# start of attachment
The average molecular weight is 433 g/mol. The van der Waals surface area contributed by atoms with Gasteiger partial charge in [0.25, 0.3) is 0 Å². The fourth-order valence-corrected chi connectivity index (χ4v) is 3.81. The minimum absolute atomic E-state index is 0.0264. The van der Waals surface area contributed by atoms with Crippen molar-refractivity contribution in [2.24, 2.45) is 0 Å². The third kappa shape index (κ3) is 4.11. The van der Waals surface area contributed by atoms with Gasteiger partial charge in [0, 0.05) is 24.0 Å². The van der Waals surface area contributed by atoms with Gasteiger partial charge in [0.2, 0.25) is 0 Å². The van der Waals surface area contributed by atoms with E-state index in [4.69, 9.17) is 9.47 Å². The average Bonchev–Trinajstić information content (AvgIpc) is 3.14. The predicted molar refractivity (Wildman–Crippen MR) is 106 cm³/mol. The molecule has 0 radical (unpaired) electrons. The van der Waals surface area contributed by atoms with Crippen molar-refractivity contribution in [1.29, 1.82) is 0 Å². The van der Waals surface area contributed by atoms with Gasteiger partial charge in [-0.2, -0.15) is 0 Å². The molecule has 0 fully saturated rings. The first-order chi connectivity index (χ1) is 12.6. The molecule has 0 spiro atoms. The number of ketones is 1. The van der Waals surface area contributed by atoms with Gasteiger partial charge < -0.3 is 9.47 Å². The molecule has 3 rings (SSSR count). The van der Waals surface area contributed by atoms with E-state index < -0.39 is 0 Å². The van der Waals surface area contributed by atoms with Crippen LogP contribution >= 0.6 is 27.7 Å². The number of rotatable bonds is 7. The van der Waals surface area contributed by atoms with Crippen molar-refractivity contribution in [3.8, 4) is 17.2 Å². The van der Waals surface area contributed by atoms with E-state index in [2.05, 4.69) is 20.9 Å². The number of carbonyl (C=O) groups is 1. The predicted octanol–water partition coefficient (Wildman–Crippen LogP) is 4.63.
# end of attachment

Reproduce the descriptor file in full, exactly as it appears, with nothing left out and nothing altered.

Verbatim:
The average molecular weight is 433 g/mol. The van der Waals surface area contributed by atoms with Gasteiger partial charge in [0.25, 0.3) is 0 Å². The fourth-order valence-corrected chi connectivity index (χ4v) is 3.81. The minimum absolute atomic E-state index is 0.0264. The van der Waals surface area contributed by atoms with Crippen molar-refractivity contribution in [2.24, 2.45) is 0 Å². The third kappa shape index (κ3) is 4.11. The van der Waals surface area contributed by atoms with Gasteiger partial charge in [0, 0.05) is 24.0 Å². The van der Waals surface area contributed by atoms with Gasteiger partial charge in [0.2, 0.25) is 0 Å². The van der Waals surface area contributed by atoms with E-state index in [4.69, 9.17) is 9.47 Å². The average Bonchev–Trinajstić information content (AvgIpc) is 3.14. The predicted molar refractivity (Wildman–Crippen MR) is 106 cm³/mol. The molecule has 0 radical (unpaired) electrons. The van der Waals surface area contributed by atoms with Crippen molar-refractivity contribution in [1.29, 1.82) is 0 Å². The van der Waals surface area contributed by atoms with Gasteiger partial charge in [-0.2, -0.15) is 0 Å². The molecule has 0 fully saturated rings. The first-order chi connectivity index (χ1) is 12.6. The molecule has 0 spiro atoms. The number of ketones is 1. The van der Waals surface area contributed by atoms with Gasteiger partial charge < -0.3 is 9.47 Å². The molecule has 3 rings (SSSR count). The van der Waals surface area contributed by atoms with E-state index < -0.39 is 0 Å². The van der Waals surface area contributed by atoms with Crippen LogP contribution >= 0.6 is 27.7 Å². The number of rotatable bonds is 7. The van der Waals surface area contributed by atoms with Crippen molar-refractivity contribution in [3.8, 4) is 17.2 Å². The van der Waals surface area contributed by atoms with E-state index in [2.05, 4.69) is 20.9 Å². The number of carbonyl (C=O) groups is 1. The predicted octanol–water partition coefficient (Wildman–Crippen LogP) is 4.63.